Ken and Harriet don't run the boat at night-they feel it is too dangerous, with all the logs and wilderness debris floating in the Pacific Northwest. Even in daylight they have run into full grown trees floating just beneath the surface. Deadheads, water-saturated logs that float end up in the water, have long been a problem for faster motoryachts, or twinscrew powerboats with exposed running gear.
They use the watermaker to keep their water supply safe and free of germs. In some areas, such as northern British Columbia, giardia has become a hazard in the fresh water systems that supply visiting vessels. They avoid potential problems by making their own water when in remote areas.
The Watters report that holding tank pumpout facilities are everywhere in the regular cruising areas, so the use of holding tanks is not a problem. Only in remote areas does it become a concern, but there are more and more facilities each season in these areas as well. It is still important to have provision for overboard discharge, but the Watters find it less and less necessary.
A dinghy is high on the list of musthave items. A really good dinghy is essential, and gets used often. The Watters normally keep their dinghy (a rigid bottom inflatable) on chocks atop the aft cabin, but only during the off season. They find keeping the dinghy flipped up on the transom much more convenient-if less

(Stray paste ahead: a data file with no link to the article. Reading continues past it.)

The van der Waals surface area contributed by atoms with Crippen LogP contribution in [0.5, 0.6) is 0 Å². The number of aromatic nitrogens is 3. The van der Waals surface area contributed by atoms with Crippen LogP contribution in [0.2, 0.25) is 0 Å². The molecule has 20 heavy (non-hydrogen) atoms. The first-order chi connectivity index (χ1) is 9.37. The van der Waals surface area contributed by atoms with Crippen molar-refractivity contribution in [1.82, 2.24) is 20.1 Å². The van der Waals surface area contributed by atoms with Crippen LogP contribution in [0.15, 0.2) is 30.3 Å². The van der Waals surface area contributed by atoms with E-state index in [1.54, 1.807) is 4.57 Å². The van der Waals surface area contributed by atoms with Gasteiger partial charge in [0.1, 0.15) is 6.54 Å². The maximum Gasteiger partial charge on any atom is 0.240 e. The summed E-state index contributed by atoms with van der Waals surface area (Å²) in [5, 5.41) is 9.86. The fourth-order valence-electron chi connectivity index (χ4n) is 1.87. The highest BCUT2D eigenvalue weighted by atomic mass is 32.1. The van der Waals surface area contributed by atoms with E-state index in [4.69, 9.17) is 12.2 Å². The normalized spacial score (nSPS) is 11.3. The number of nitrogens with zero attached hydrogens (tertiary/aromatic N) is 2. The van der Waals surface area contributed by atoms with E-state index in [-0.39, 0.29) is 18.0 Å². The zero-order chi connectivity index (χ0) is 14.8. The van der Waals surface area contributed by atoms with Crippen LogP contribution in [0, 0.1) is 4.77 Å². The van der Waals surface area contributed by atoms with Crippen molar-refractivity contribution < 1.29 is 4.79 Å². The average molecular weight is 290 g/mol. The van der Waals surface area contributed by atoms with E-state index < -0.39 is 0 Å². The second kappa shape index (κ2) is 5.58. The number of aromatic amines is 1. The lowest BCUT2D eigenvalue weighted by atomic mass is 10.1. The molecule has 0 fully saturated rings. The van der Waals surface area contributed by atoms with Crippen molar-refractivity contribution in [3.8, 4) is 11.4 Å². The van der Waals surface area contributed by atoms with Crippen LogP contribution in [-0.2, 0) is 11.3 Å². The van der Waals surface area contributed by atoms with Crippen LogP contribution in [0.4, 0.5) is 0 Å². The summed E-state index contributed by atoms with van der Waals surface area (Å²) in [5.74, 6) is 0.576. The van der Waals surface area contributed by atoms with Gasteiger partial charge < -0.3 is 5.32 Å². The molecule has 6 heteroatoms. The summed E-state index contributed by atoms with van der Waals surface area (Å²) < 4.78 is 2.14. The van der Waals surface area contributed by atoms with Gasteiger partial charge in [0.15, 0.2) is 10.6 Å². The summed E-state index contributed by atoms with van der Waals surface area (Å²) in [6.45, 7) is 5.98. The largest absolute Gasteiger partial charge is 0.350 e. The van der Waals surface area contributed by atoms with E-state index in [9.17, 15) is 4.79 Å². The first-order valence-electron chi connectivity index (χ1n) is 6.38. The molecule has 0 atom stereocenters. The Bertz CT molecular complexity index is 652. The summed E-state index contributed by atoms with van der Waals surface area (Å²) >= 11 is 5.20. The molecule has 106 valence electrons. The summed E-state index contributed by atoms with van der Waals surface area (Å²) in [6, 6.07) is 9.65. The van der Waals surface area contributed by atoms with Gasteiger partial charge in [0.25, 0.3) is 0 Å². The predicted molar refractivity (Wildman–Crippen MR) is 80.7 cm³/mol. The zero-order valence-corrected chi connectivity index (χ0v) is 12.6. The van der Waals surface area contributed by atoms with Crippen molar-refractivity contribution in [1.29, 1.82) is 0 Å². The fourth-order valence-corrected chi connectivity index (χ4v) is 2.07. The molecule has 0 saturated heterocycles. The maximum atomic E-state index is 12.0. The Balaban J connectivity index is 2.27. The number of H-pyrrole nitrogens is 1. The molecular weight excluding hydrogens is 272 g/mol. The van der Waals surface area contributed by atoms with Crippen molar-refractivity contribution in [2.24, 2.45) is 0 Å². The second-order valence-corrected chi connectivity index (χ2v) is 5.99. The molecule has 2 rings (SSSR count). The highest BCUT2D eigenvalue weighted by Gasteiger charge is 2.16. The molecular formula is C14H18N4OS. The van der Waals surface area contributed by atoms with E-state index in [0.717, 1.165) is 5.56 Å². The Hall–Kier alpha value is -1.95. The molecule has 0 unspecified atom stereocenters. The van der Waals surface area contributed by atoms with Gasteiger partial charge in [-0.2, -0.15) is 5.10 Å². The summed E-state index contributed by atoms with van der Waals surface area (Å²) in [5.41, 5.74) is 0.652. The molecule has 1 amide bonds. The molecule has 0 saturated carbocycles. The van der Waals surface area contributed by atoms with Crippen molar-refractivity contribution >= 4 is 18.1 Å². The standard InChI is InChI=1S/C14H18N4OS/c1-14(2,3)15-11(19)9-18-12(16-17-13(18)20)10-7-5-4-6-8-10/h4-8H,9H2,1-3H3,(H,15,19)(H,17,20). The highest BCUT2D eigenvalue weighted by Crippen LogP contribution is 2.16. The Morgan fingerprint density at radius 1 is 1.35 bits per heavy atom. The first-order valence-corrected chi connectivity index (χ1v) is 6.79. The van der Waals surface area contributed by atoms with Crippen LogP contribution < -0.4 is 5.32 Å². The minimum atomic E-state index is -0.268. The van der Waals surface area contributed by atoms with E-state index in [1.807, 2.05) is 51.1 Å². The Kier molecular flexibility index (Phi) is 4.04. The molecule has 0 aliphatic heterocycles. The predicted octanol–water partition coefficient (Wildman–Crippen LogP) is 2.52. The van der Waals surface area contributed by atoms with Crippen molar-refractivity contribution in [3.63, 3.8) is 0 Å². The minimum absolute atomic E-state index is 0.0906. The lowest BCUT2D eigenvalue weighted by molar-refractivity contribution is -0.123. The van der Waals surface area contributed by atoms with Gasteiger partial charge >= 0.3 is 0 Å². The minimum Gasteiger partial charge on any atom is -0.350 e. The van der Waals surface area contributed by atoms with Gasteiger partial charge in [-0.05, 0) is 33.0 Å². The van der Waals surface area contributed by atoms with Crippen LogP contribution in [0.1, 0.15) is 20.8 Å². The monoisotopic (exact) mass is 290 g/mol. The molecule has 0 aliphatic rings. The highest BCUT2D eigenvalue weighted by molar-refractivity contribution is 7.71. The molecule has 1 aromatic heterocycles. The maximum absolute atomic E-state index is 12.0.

attractive-and allows better visibility out the cabin and steering station.
Ken and Harriet carry a vacuum packing machine aboard 4th of July, and use it to vacuum seal and freeze freshly-caught salmon, ground coffee, and all kinds of other foods. The vacuum sealing process isn't a major production, and keeps foods much fresher-tasting when stored in the freezer. Not a bad idea, especially when Harriet lands a big salmon or halibut. Storing fresh salmon steaks for the grill is heaven...
Ken and Harriet normally cruise for 6/10 weeks at a time. They find plenty of storage space aboard their Grand Banks, and never lack for space. They don't find the need for an onboard washer/dryer, perhaps due to the colder climate. They normally do laundry twice during a cruise.
Needless to say, they don't swim much-it is just too cold. And on the subject of cold water and swimming, the Watters report numerous hot springs located
throughout the cruising areas. Soaking in a hot spring in a remote wilderness is invigorating for the body and soul, and both Ken and Harriet love this oustanding
benefit of cruising in the Pacific Northwest.
They often anchor alone in a cove, shared perhaps with a commercial fishing boat. Sometimes the weather deteriorates and they are stuck for several days. Fun dinner parties customarily ensue with a shared menu supplied from the larder of both boats. Forget the Grey Poupon! Needless to say, they try not to follow a schedule while cruising. They meet fascinating people this way.
They recommend installing a good radar reflector, especially when crossing the larger channels and straits. There is a lot of commercial traffic, and having the right of way is an illusion much of the time.